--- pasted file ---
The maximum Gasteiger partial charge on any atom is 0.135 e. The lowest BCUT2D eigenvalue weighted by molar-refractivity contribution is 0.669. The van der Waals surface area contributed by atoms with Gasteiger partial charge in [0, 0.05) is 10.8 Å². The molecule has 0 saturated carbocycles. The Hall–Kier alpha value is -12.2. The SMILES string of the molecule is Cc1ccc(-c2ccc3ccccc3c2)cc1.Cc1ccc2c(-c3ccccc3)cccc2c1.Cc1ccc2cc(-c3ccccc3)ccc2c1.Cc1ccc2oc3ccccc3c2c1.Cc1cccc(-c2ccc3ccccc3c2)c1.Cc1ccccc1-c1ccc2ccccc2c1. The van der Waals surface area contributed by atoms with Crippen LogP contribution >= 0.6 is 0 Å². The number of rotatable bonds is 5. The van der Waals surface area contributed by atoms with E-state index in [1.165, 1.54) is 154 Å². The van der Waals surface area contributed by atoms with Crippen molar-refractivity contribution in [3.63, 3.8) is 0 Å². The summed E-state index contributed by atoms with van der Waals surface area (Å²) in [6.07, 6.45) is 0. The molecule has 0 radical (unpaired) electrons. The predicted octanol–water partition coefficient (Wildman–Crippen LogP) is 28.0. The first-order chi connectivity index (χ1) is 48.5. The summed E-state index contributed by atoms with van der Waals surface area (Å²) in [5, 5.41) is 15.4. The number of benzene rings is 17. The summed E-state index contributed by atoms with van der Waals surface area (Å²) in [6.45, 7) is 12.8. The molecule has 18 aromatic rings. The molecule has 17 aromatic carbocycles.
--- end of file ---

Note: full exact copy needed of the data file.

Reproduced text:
The maximum Gasteiger partial charge on any atom is 0.135 e. The lowest BCUT2D eigenvalue weighted by molar-refractivity contribution is 0.669. The van der Waals surface area contributed by atoms with Gasteiger partial charge in [0, 0.05) is 10.8 Å². The molecule has 0 saturated carbocycles. The Hall–Kier alpha value is -12.2. The SMILES string of the molecule is Cc1ccc(-c2ccc3ccccc3c2)cc1.Cc1ccc2c(-c3ccccc3)cccc2c1.Cc1ccc2cc(-c3ccccc3)ccc2c1.Cc1ccc2oc3ccccc3c2c1.Cc1cccc(-c2ccc3ccccc3c2)c1.Cc1ccccc1-c1ccc2ccccc2c1. The van der Waals surface area contributed by atoms with Crippen LogP contribution >= 0.6 is 0 Å². The number of rotatable bonds is 5. The van der Waals surface area contributed by atoms with E-state index in [1.165, 1.54) is 154 Å². The van der Waals surface area contributed by atoms with Crippen molar-refractivity contribution in [3.63, 3.8) is 0 Å². The summed E-state index contributed by atoms with van der Waals surface area (Å²) in [6.07, 6.45) is 0. The molecule has 0 radical (unpaired) electrons. The predicted octanol–water partition coefficient (Wildman–Crippen LogP) is 28.0. The first-order chi connectivity index (χ1) is 48.5. The summed E-state index contributed by atoms with van der Waals surface area (Å²) in [5, 5.41) is 15.4. The number of benzene rings is 17. The summed E-state index contributed by atoms with van der Waals surface area (Å²) in [6.45, 7) is 12.8. The molecule has 18 aromatic rings. The molecule has 17 aromatic carbocycles.